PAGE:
July 5, 2013 / 4:36 PM / 6 years ago

Fitch Upgrades Cyprus's LC IDR to 'CCC' from 'Restricted Default'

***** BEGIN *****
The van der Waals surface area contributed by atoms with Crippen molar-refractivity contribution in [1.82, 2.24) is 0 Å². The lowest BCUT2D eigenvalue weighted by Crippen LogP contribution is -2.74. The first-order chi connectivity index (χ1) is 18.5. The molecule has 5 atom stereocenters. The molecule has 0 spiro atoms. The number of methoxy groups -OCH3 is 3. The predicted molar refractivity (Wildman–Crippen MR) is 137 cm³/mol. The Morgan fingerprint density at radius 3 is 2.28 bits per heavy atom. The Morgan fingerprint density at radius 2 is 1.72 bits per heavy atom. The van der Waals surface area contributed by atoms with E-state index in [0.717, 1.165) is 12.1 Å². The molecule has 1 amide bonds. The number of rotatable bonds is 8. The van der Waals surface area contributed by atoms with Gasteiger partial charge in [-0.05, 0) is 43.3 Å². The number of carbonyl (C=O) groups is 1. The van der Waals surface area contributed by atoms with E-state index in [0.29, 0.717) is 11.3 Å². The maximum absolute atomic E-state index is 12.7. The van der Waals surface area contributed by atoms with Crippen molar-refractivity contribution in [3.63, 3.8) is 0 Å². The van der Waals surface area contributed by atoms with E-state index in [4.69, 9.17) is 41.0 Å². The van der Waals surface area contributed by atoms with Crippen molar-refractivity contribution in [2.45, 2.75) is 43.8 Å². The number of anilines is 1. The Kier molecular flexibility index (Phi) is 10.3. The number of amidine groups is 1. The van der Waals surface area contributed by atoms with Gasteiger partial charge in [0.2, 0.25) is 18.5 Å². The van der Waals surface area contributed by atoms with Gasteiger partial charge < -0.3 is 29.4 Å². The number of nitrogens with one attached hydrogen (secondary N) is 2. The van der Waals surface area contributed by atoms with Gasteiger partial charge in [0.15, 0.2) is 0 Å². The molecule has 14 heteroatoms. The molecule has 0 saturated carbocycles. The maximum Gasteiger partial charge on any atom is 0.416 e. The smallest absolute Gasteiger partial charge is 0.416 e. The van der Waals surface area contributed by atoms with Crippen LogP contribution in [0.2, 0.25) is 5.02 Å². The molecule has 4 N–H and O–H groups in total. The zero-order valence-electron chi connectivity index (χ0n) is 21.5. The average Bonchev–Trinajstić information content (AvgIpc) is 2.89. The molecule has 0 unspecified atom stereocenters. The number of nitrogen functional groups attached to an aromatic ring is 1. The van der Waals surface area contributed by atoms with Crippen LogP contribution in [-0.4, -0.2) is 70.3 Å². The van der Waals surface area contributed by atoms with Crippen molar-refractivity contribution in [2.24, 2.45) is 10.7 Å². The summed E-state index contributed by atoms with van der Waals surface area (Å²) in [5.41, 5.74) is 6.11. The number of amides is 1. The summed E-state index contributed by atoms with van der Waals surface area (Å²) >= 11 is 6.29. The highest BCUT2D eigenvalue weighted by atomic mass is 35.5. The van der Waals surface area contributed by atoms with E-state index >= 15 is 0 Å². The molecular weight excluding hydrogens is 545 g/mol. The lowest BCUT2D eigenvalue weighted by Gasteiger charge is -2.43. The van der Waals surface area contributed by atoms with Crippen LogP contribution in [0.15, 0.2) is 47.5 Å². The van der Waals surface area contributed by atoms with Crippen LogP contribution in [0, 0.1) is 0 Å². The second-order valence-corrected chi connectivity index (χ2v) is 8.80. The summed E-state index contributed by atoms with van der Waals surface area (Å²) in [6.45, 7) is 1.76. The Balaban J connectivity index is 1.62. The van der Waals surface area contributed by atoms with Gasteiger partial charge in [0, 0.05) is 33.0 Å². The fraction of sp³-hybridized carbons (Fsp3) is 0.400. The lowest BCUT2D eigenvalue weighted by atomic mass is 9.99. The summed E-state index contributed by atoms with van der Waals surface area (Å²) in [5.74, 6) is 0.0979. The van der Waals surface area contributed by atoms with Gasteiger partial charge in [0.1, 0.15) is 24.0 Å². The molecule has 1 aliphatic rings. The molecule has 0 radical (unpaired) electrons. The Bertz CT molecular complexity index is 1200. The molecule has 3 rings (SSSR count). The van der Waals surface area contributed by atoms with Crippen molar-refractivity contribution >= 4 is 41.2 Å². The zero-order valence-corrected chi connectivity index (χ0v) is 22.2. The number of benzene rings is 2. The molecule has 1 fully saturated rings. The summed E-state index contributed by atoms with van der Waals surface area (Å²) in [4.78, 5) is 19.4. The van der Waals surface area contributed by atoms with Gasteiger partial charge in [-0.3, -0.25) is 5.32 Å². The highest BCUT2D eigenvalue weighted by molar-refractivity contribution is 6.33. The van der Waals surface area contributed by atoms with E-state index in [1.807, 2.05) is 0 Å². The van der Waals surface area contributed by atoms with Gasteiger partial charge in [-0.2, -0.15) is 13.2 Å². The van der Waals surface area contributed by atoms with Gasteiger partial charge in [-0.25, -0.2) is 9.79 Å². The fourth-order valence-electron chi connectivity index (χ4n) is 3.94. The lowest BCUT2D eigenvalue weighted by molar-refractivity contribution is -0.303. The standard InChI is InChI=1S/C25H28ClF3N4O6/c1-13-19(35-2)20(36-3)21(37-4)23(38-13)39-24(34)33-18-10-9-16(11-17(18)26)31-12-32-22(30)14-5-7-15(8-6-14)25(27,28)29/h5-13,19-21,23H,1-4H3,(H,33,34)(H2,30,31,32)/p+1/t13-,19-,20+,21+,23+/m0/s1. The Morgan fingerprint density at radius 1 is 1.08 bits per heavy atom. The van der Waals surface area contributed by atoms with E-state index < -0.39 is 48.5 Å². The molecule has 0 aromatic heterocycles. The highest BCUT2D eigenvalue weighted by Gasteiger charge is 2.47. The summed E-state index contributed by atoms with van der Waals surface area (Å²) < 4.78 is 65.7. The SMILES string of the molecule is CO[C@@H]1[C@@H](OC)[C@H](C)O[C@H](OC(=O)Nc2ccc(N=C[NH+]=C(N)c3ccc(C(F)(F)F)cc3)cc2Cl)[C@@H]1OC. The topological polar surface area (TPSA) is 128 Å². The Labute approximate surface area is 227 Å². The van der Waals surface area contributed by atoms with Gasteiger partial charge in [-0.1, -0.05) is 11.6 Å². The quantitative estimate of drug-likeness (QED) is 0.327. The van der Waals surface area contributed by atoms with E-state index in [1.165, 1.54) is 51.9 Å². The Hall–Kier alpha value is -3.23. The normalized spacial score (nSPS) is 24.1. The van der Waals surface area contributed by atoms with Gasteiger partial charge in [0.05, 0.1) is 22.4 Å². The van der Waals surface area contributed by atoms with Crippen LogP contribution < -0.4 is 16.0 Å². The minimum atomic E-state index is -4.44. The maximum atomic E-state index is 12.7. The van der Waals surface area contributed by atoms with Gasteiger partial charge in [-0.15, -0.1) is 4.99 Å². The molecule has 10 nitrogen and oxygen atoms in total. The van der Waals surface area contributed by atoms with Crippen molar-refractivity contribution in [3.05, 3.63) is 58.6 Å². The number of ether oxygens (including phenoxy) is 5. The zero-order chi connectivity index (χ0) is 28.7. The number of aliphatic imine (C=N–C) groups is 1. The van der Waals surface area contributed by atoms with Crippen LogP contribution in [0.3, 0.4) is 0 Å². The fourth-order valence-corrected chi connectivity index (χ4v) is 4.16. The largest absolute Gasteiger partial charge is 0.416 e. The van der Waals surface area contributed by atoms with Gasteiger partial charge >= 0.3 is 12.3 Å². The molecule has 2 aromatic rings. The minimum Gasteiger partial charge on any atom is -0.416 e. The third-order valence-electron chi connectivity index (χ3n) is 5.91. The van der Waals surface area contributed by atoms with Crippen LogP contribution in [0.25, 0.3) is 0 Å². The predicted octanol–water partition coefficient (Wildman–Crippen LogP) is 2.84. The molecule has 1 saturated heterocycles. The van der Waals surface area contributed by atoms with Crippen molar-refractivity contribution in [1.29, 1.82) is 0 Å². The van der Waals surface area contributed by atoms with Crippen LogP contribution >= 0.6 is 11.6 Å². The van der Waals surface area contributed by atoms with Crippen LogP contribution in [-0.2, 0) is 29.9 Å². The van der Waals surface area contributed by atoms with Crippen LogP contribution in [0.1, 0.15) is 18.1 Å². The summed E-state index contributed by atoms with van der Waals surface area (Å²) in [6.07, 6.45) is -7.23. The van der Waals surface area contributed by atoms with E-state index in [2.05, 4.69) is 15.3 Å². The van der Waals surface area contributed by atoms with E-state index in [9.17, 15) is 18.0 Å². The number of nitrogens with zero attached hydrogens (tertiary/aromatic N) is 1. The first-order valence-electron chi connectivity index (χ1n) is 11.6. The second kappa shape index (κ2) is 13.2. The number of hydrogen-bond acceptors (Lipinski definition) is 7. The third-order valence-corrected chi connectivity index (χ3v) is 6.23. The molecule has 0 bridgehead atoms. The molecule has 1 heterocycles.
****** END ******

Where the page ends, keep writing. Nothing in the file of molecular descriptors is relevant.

Link to Fitch Ratings' Report: Cyprus - Rating Action ReportLONDON, July 05 (Fitch) Fitch Ratings has upgraded Cyprus's Long-term local currency Issuer Default Rating (IDR) to 'CCC' from 'Restricted Default' (RD). Individual bonds affected by the exchange completed 1 July have been upgraded to 'CCC' from 'D'; unaffected domestic bonds have been affirmed at 'CCC'. The Long-term foreign currency IDR has been affirmed at 'B-' with a Negative Outlook. The Short-term foreign currency IDR has been affirmed at 'B' and the Country Ceiling affirmed at 'B'. KEY RATING DRIVERS The upgrade of Cyprus's local currency IDR reflects the following key rating drivers and their relative weights: - High The announcement of the completion of the government's domestic debt exchange and issue of the new bonds on 1 July marks the resolution of a default event. The government's exchange of EUR1bn of domestic laws bonds maturing during the IMF-EU programme period for new bonds maturing in 2019-23 was considered a distressed debt exchange (DDE) by Fitch. Although the new bonds have the same coupon and face value as those exchanged, the transaction represented a material reduction in terms for bondholders, who were not compensated for the longer duration against a backdrop of heightened credit risk over the medium term. - Medium The one-notch differential between the local currency IDR (CCC) over the foreign currency IDR (B-) reflects the agency's assessment of the greater vulnerability of bonds issued under domestic law relative to foreign law bonds, as demonstrated by the recent exchange, which reveals a preferential treatment of foreign law sovereign bonds. Domestic law bonds represent 26% of the stock of general government debt and foreign law bonds 14%. EUR670m (4% of GDP) domestic law bonds mature during the programme period, excluding the EUR1,987m 'recapitalisation bond'; EUR1,618bn (9% of GDP) of foreign law MTNs mature during the same period. Cyprus's 'B-' foreign currency IDR reflects the following key rating drivers: - External support under the auspices of the EU-IMF programme improves the immediate position of the sovereign from both a liquidity and solvency perspective, albeit with large downside risks. - There is a high risk of the agreed programme going off track, stemming from downside risks to economic performance and political commitment to the programme. - Lack of flexibility to deal with domestic or external shocks, with financing buffers potentially insufficient to absorb material fiscal and economic slippage, notwithstanding the recent maturity extensions of domestic debt. - High public debt, likely to peak above the 126% of GDP by 2015 assumed under the programme, reflecting Fitch's assumption of a deeper recession in the later years of the programme and a slower recovery than that assumed. - Capital controls pose an additional risk: a premature lifting of these controls triggering material capital flight would have negative economic consequences. RATING SENSITIVITIES The Negative Outlook on the Long-term foreign currency IDR reflects the following risk factors that may, individually or collectively, result in further pressure on the ratings:- - Implementation risk for the programme is high. The deep recession and sharply rising unemployment will make it more difficult to implement fiscal consolidation plans. Political will for implementing painful measures may weaken. Significant slippage from future programme targets, in particular fiscal deficits, would undermine the rating. - The recession could be materially deeper and last longer than assumed under the EU/IMF programme as has been the experience of other programme countries in the eurozone. This would have adverse consequences for the Cypriot debt dynamics. - Intensification of the banking crisis in Cyprus. There is a still high risk of capital flight from banks if capital controls are lifted prematurely, exacerbating the domestic credit contraction even assuming liquidity support from the ECB. - A further restructuring of Cyprus's marketable liabilities could, depending on the terms, trigger a second ratings default event. Fitch's sensitivity analysis does not currently anticipate developments with a material likelihood of leading to a rating upgrade in the near term. Much further in the future, the realisation of significant off shore gas and oil reserves could significantly help the financing of fiscal deficits and place upwards pressure on the rating. KEY ASSUMPTIONS There is considerable uncertainty over the near- and medium-term evolution of output, unemployment and the government deficit. The pressure on banks to de-lever is expected to exert considerable pressure on the economy with knock on effects to public finances. Fitch expects the recession to be deeper and last longer than assumed under the EU/IMF programme. Fitch also anticipates slippage from fiscal targets reflecting the weak macroeconomic outlook and implementation risks resulting in public debt to GDP ratios materially higher than projected by officials. Fitch currently assumes that the fiscal costs of bank recapitalisation will not exceed the EUR2.5bn specified under the EU-IMF programme, which includes a contingency buffer. Should the current banking sector instability result in a prolonged breakdown in the domestic payments system, this would lead to a surge in corporate bankruptcy and drive a deeper GDP contraction. However, it is Fitch's expectation that the residual banking system will be promptly recapitalised and that capital controls will seek to allow depositors to access funds for consumption and to pay suppliers. Fitch has not factored possible hydrocarbon receipts into its projections; these therefore represent an upside risk beyond the near term. While the authorities claim government revenues to range between EUR18.5bn (102.9% of GDP) to EUR29.5bn (164.1% of GDP) in Block 12 alone, the economic viability of extraction remains uncertain and beyond the horizon of the programme. Fitch assumes that there is no materialisation of severe tail-risks to eurozone financial stability that could trigger a sudden and material increase in investor risk aversion and financial market stress. Fitch also assumes that Cyprus remains a member of the eurozone. Contact: Primary Analyst Enam Ahmed Director +44 20 3530 1624 Fitch Ratings Limited 30 North Colonnade London E14 5GN Secondary Analyst Douglas Renwick Senior Director +44 20 3530 1045 Committee Chairperson Ed Parker Managing Director +44 20 3530 1176 Media Relations: Peter Fitzpatrick, London, Tel: +44 20 3530 1103, Email: peter.fitzpatrick@fitchratings.com. Additional information is available on www.fitchratings.com Applicable criteria, 'Sovereign Rating Methodology' and 'Country Ceilings' dated 13 August 2012, and 'Distressed Debt Exchange' dated 8 August 2012 are available at www.fitchratings.com. Applicable Criteria andALL FITCH CREDIT RATINGS ARE SUBJECT TO CERTAIN LIMITATIONS AND DISCLAIMERS. PLEASE READ THESE LIMITATIONS AND DISCLAIMERS BY FOLLOWING THIS LINK: here. IN ADDITION, RATING DEFINITIONS AND THE TERMS OF USE OF SUCH RATINGS ARE AVAILABLE ON THE AGENCY'S PUBLIC WEBSITE 'WWW.FITCHRATINGS.COM'. PUBLISHED RATINGS, CRITERIA AND METHODOLOGIES ARE AVAILABLE FROM THIS SITE AT ALL TIMES. FITCH'S CODE OF CONDUCT, CONFIDENTIALITY, CONFLICTS OF INTEREST, AFFILIATE FIREWALL, COMPLIANCE AND OTHER RELEVANT POLICIES AND PROCEDURES ARE ALSO AVAILABLE FROM THE 'CODE OF CONDUCT' SECTION OF THIS SITE. FITCH MAY HAVE PROVIDED ANOTHER PERMISSIBLE SERVICE TO THE RATED ENTITY OR ITS RELATED THIRD PARTIES. DETAILS OF THIS SERVICE FOR RATINGS FOR WHICH THE LEAD ANALYST IS BASED IN AN EU-REGISTERED ENTITY CAN BE FOUND ON THE ENTITY SUMMARY PAGE FOR THIS ISSUER ON THE FITCH WEBSITE.